6. The Learning and Development Book, by Tricia Emerson and Mary Stewart, 2011
This book was written for the experienced, L&D professionals looking for ways to be more effective. The insights in this book are meant to help when you feel stalled. This book gives you simple ideas and concepts to illustrate these needs and illuminate learning and development efforts for you, your clients, your teams and your company leadership. L&D is simple. Chapters are written to be short and easy to digest. Each contains just one “nugget of wisdom” from years of learning and development consulting experience. Each chapter is self-contained, so read one or read them all, in any order you like.
7. Essentials of Online Course Design: A Standards-Based Guide, by Marjorie Vai and Kristen Sosulski, 2011
In spite of the proliferation of online learning in higher education, creating online courses can still evoke a good deal of frustration, negativity, and wariness in those who need to create them. Essentials of Online Course Design takes a fresh, thoughtfully designed, step-by-step approach to online course development. At its core is a set of standards that are based on best practices in the field of online learning and teaching. Pedagogical, organizational and visual design principles are presented and modeled throughout the book and users will quickly learn from the guide’s hands-on approach. The course design process begins with the elements of a classroom syllabus which, after a series of guided steps, easily evolve into an online course outline.
Learning professionals are finding success applying game-based sensibilities to the development of instruction. This book shows how to design online instruction that leverages the best elements of online games to increase learning, retention, and application. It explains how to match different game strategies to types of learning content for the right learning outcome and discusses how gamification techniques can be used in a variety of settings to improve learning, retention and application of knowledge. Supported by peer-reviewed studies and examples from corporations who have adopted game-based learning successfully, the book illustrates how combining instructional design thinking with game concepts can create engaged and interactive learning experiences across a variety of media, from online to face-to-face.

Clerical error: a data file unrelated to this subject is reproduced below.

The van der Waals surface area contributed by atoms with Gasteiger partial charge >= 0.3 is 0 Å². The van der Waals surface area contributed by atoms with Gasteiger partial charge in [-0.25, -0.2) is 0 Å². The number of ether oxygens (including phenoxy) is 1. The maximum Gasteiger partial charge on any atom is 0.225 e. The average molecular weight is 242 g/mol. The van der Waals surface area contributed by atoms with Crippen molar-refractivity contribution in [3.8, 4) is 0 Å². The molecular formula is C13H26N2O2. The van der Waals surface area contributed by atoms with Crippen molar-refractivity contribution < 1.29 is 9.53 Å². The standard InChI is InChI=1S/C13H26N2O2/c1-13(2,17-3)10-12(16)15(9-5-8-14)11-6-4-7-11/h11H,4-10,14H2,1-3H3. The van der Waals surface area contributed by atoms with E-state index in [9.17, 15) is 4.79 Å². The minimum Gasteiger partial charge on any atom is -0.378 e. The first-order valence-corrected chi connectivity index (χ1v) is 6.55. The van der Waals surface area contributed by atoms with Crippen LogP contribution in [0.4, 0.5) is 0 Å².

9. Training on Trial: How Workplace Learning Must Reinvent Itself to Remain Relevant, by James and Wendy Kirkpatrick, 2010
While upbeat lingo abounds about ‘complementing strategic objectives’ and ‘driving productivity’, the fact is that most training does not make a significant enough impact on business results, and when it does, training professionals fail to make a convincing case about the value added to the bottom line. The vaunted ‘business partnership model’ has yet to be realized – and in tough economic times, when the training budget is often the first to be cut, training is on trial for its very existence. Using a courtroom trial as a metaphor, “Training on Trial” seeks to get to the truth about why training fails and puts the business partnership model to work for real. Readers on both sides of the ‘courtroom’ will learn how to stop viewing training as a cost center, and bridge the gulf between what learning functions deliver and what business units need to execute their strategies. “Training on Trial” provides a new application of the Kirkpatrick Four – ‘Level Evaluation Model and many tips and techniques that allow lessons learned to be put into action now.
10. The Six Disciplines of Breakthrough Learning: How to Turn Training and Development into Business Results, by Calhoun W. Wick, Roy V. H. Pollock and Andy Jefferson, 2010
Whether you’re an HR or OD professional or work in a training department, learn to apply the principles of follow-through management within your organization in the new edition of this bestselling resource. Incorporating new research on learning and learning transfer, along with new case studies, interviews, and tools, this edition shares guidelines, proven in practice by many Fortune 500 companies, on how to design comprehensive learning experiences in leadership and management, sales, quality, performance improvement, and professional certification. You’ll discover the theories and principles underlying the approach, as well as the practical methods, tools, and roadmaps for bridging the “knowing-doing” gap.
11. Getting Your Money’s Worth from Training and Development: A Guide to Breakthrough Learning for Managers and Participants, by Andrew McK. Jefferson, Roy V. H. Pollock and , Calhoun W. Wick , 2009